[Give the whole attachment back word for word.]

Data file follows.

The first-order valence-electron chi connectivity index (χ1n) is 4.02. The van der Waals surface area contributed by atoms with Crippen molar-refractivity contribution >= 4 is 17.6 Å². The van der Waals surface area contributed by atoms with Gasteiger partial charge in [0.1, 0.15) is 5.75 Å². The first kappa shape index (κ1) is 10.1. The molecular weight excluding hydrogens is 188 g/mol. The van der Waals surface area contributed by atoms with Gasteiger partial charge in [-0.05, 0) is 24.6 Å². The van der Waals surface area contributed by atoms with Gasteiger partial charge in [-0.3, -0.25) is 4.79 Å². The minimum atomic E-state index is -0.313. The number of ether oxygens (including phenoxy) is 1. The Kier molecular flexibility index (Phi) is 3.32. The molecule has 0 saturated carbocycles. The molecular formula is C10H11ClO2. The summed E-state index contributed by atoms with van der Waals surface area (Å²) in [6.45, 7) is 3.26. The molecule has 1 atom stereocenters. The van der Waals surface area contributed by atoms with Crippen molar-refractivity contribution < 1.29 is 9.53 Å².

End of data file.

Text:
The first-order valence-electron chi connectivity index (χ1n) is 4.02. The van der Waals surface area contributed by atoms with Crippen molar-refractivity contribution >= 4 is 17.6 Å². The van der Waals surface area contributed by atoms with Gasteiger partial charge in [0.1, 0.15) is 5.75 Å². The first kappa shape index (κ1) is 10.1. The molecular weight excluding hydrogens is 188 g/mol. The van der Waals surface area contributed by atoms with Gasteiger partial charge in [-0.05, 0) is 24.6 Å². The van der Waals surface area contributed by atoms with Gasteiger partial charge in [-0.3, -0.25) is 4.79 Å². The minimum atomic E-state index is -0.313. The number of ether oxygens (including phenoxy) is 1. The Kier molecular flexibility index (Phi) is 3.32. The molecule has 0 saturated carbocycles. The molecular formula is C10H11ClO2. The summed E-state index contributed by atoms with van der Waals surface area (Å²) in [6.45, 7) is 3.26. The molecule has 1 atom stereocenters. The van der Waals surface area contributed by atoms with Crippen molar-refractivity contribution < 1.29 is 9.53 Å².